Welcome to the first chapter of Behavior-Driven Python with pytest-bdd.
To start our course, I'd like to give a brief introduction to what behavior-driven development truly is.
BDD has become a popular software development methodology over the past couple of years, almost to the point of becoming a buzz word. Personally, I like to take a pragmatic approach to BDD. In this lesson, we'll look at some of the major practices of BDD and see how they fit in with Python test automation.
So, why do we even need a new software development process like BDD?
Well, these days, software development happens rapidly, and teams are pushed to continuously deliver new products and features. As a result, in the development process, 2 things suffer: collaboration and test automation. And it shakes out in many ways. For example, it's not uncommon for a product owner to describe a feature one way, have the developer implement it another way, and then have the tester try to test it third way — where all 3 amigos are not talking the same language.
Other common problems include poor planning meetings that end up more like “guessing” meetings than setting out a blueprint.
Or a lot of times, documentation and test cases are either abbreviated or skipped. Test automation in and of itself is a fairly steep challenge. And when teams are not always prepared for it or don't set a side time to do it, they’ll either miss their deadlines because they can't get their test automated in time, or though simply skip the testing and automation efforts all together.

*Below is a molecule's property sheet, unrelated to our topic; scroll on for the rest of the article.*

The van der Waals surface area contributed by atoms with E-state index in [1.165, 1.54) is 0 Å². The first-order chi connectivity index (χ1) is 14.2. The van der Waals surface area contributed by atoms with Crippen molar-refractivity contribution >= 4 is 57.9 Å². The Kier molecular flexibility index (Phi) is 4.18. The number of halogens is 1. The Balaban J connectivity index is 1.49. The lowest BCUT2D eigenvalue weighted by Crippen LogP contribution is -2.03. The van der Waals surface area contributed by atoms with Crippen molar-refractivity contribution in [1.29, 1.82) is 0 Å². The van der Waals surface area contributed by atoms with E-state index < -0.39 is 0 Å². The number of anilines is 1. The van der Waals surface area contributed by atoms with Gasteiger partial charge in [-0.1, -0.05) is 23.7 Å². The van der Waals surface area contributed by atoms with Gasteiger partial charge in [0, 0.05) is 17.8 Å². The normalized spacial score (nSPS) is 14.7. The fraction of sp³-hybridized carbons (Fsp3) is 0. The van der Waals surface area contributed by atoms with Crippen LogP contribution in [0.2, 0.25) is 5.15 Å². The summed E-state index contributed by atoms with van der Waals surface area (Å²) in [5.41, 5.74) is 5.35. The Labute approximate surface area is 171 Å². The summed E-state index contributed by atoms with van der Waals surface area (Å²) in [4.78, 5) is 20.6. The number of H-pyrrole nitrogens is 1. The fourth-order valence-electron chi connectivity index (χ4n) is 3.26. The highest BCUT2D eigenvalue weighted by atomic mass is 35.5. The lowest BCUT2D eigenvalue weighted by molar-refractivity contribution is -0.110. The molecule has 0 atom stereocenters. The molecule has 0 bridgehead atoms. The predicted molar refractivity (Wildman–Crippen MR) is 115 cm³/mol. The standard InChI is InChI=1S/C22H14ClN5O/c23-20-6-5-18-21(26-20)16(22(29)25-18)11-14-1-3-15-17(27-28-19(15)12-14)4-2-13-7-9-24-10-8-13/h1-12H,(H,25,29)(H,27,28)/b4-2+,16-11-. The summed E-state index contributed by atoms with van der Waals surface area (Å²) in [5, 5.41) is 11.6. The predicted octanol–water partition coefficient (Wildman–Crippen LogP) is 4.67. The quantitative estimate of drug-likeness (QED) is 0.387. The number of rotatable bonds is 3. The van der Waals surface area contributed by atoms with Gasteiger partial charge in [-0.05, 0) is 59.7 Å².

How can we solve all of these problems?
The answer is pretty simple — return the focus to the behaviors of the features being developed. This may seem a little bit too simple, but it's the behaviors of the features being developed that deliver value to the end user.
The dictionary defines a behavior as the way in which one acts or conducts oneself. In software terms, a behavior is how a feature operates. It can be defined as a scenario of inputs, actions, and outcomes. We could also call it a “feature function”, so to speak. A product or feature exhibits countless behaviors.
Here are some examples of behaviors.
If we're looking at a web UI, basic interactions such as logging in, logging out, or navigating through pages, or submitting forms would all be considered behaviors of the web application.
We can also look at behaviors at the service API layer, where things like making successful calls, or verifying system state changes, or even receiving expected errors, could also be considered behaviors of the service API.
We could even look at behaviors in real life such as, if I'm at a store, adding items to a shopping cart or even paying for those items at checkout. If I were a panda, even eating bamboo would be considered a behavior.